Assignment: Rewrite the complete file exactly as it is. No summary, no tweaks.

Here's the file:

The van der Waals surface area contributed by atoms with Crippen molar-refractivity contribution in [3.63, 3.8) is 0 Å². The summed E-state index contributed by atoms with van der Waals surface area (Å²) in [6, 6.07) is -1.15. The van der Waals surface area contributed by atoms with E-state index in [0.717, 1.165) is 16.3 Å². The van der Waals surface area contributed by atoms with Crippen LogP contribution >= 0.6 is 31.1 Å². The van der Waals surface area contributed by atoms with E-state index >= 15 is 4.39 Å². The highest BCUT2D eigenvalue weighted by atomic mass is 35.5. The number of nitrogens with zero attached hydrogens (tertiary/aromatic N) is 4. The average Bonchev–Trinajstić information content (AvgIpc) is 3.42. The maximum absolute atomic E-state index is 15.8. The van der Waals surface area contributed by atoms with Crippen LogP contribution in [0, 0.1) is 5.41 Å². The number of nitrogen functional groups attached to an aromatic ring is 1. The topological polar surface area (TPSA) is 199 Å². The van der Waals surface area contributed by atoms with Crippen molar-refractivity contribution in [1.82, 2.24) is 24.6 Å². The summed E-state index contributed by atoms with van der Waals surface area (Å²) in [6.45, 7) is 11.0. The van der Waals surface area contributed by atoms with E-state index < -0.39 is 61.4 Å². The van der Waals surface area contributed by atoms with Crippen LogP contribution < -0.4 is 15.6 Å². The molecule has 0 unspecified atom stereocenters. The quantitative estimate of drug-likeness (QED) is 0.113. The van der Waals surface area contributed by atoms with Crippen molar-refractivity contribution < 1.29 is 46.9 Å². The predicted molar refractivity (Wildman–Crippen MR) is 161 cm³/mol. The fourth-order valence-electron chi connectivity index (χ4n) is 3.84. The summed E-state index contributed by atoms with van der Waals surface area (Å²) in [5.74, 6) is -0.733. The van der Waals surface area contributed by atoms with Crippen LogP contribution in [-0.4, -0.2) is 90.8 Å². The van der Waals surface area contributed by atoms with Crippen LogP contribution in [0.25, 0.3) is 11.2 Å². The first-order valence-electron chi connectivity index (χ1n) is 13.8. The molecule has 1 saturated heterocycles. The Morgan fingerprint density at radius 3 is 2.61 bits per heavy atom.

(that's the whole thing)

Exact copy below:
The van der Waals surface area contributed by atoms with Crippen molar-refractivity contribution in [3.63, 3.8) is 0 Å². The summed E-state index contributed by atoms with van der Waals surface area (Å²) in [6, 6.07) is -1.15. The van der Waals surface area contributed by atoms with E-state index in [0.717, 1.165) is 16.3 Å². The van der Waals surface area contributed by atoms with Crippen LogP contribution >= 0.6 is 31.1 Å². The van der Waals surface area contributed by atoms with E-state index >= 15 is 4.39 Å². The highest BCUT2D eigenvalue weighted by atomic mass is 35.5. The number of nitrogens with zero attached hydrogens (tertiary/aromatic N) is 4. The average Bonchev–Trinajstić information content (AvgIpc) is 3.42. The maximum absolute atomic E-state index is 15.8. The van der Waals surface area contributed by atoms with Crippen LogP contribution in [0, 0.1) is 5.41 Å². The number of nitrogen functional groups attached to an aromatic ring is 1. The topological polar surface area (TPSA) is 199 Å². The van der Waals surface area contributed by atoms with Crippen molar-refractivity contribution in [1.82, 2.24) is 24.6 Å². The summed E-state index contributed by atoms with van der Waals surface area (Å²) in [6.45, 7) is 11.0. The van der Waals surface area contributed by atoms with E-state index < -0.39 is 61.4 Å². The van der Waals surface area contributed by atoms with Crippen LogP contribution < -0.4 is 15.6 Å². The molecule has 0 unspecified atom stereocenters. The quantitative estimate of drug-likeness (QED) is 0.113. The van der Waals surface area contributed by atoms with Crippen molar-refractivity contribution < 1.29 is 46.9 Å². The predicted molar refractivity (Wildman–Crippen MR) is 161 cm³/mol. The fourth-order valence-electron chi connectivity index (χ4n) is 3.84. The summed E-state index contributed by atoms with van der Waals surface area (Å²) in [5.74, 6) is -0.733. The van der Waals surface area contributed by atoms with Crippen LogP contribution in [-0.4, -0.2) is 90.8 Å². The van der Waals surface area contributed by atoms with Crippen LogP contribution in [0.25, 0.3) is 11.2 Å². The first-order valence-electron chi connectivity index (χ1n) is 13.8. The molecule has 1 saturated heterocycles. The Morgan fingerprint density at radius 3 is 2.61 bits per heavy atom.